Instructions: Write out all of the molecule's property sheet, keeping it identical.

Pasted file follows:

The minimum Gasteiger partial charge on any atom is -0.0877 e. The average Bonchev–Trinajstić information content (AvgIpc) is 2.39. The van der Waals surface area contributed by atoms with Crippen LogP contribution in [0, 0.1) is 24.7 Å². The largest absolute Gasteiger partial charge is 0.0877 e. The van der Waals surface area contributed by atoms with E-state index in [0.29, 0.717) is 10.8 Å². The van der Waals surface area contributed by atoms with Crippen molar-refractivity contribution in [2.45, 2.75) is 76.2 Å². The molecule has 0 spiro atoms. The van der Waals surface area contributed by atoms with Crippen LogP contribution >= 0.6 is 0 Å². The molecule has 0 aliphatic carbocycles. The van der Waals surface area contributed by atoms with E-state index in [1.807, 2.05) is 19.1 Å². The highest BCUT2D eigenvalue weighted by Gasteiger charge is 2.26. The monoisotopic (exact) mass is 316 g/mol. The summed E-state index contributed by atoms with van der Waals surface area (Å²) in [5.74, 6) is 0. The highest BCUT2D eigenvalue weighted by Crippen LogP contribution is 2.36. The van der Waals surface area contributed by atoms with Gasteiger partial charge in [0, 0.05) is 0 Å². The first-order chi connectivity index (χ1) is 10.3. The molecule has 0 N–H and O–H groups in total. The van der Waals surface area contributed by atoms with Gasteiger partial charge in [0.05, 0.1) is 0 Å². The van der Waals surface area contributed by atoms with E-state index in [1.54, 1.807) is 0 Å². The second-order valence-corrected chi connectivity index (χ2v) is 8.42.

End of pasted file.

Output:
The minimum Gasteiger partial charge on any atom is -0.0877 e. The average Bonchev–Trinajstić information content (AvgIpc) is 2.39. The van der Waals surface area contributed by atoms with Crippen LogP contribution in [0, 0.1) is 24.7 Å². The largest absolute Gasteiger partial charge is 0.0877 e. The van der Waals surface area contributed by atoms with E-state index in [0.29, 0.717) is 10.8 Å². The van der Waals surface area contributed by atoms with Crippen molar-refractivity contribution in [2.45, 2.75) is 76.2 Å². The molecule has 0 spiro atoms. The van der Waals surface area contributed by atoms with Crippen LogP contribution >= 0.6 is 0 Å². The molecule has 0 aliphatic carbocycles. The van der Waals surface area contributed by atoms with E-state index in [1.807, 2.05) is 19.1 Å². The highest BCUT2D eigenvalue weighted by Gasteiger charge is 2.26. The monoisotopic (exact) mass is 316 g/mol. The summed E-state index contributed by atoms with van der Waals surface area (Å²) in [5.74, 6) is 0. The highest BCUT2D eigenvalue weighted by Crippen LogP contribution is 2.36. The van der Waals surface area contributed by atoms with Gasteiger partial charge in [0, 0.05) is 0 Å². The first-order chi connectivity index (χ1) is 10.3. The molecule has 0 N–H and O–H groups in total. The van der Waals surface area contributed by atoms with Gasteiger partial charge in [0.05, 0.1) is 0 Å². The van der Waals surface area contributed by atoms with E-state index in [1.54, 1.807) is 0 Å². The second-order valence-corrected chi connectivity index (χ2v) is 8.42.